Section 7.5 of the contract provides that "[i]n the event the regulation of the price at which natural gas is sold in interstate commerce ceases" the parties shall negotiate a new contract price. The only limit to the new negotiated price is that it could not be lower than that "otherwise applicable" under the contract. If Moncrief's reading of § 105(b) (3) were correct, the parties would not have needed to renegotiate the contract price in 1985 when deregulation occurred because § 105(b) (3) would have governed the new contract price.
The conduct of the parties, however, was quite different. The affidavit of Ronald D. Tipton, the President and Chief Executive Officer of Defendant Williston Basin Interstate Pipeline Company, indicates that he met with W.A. Moncrief and Tex Moncrief to determine the deregulated contract price. Although the parties agreed to a post-regulation price, the Moncriefs never suggested that the applicable price was set by § 105(b) (3). Indeed, neither Tex Moncrief, nor others representing the Moncrief interests argued that § 105(b) (3) set the contract price until their letter of August 9, 1993, after the First Amended Complaint was filed. Following deregulation, WBIPC proposed and began paying a new contract price which was cashed, albeit reluctantly, by the plaintiffs. On June 24, 1984, in anticipation of deregulation, Defendant MDU wrote to Moncrief:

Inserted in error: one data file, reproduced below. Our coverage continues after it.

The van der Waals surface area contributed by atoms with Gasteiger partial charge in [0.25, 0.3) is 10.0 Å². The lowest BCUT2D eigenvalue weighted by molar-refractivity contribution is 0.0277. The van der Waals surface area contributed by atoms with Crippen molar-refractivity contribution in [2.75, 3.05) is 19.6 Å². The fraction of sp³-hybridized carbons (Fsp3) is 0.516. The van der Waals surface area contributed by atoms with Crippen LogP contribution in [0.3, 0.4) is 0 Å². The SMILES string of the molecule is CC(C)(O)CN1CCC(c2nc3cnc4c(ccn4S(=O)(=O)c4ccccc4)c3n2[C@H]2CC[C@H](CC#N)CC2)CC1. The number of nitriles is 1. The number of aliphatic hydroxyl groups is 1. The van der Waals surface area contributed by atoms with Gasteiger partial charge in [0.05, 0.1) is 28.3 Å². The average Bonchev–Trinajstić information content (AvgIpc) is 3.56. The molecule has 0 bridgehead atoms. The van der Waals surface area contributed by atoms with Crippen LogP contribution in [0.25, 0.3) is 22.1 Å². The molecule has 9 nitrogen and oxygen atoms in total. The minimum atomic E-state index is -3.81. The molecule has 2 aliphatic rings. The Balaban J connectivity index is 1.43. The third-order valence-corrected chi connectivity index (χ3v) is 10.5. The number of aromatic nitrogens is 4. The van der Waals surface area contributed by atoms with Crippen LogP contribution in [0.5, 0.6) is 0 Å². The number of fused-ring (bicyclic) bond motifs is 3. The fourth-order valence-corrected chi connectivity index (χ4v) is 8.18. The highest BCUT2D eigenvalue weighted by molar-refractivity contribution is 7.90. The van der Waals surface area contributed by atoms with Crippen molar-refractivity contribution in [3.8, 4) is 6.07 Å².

MDU believes, therefore that the decontrolled gas price on January 1, 1985, should be approximately $2.25 per MCF.... As stated hereinbefore, this suggested decontrolled price will be reviewed with you at a meeting to be scheduled soon.
Defendant's Exhibit 8. Such a proposal is consistent with a renegotiated price under Section 7.5 of the contract and is further evidence that Section 105(b) (3) was not the applicable contract price but was in fact a ceiling price.
While Moncrief argues the seller never agreed to this new price, it is undisputed that a de facto price redetermination did occur. If § 105(b) (3) had governed, such a redetermination would have been unnecessary. The recent vintage of the plaintiffs' argument is further evidence that the price ceiling does not apply to the contract.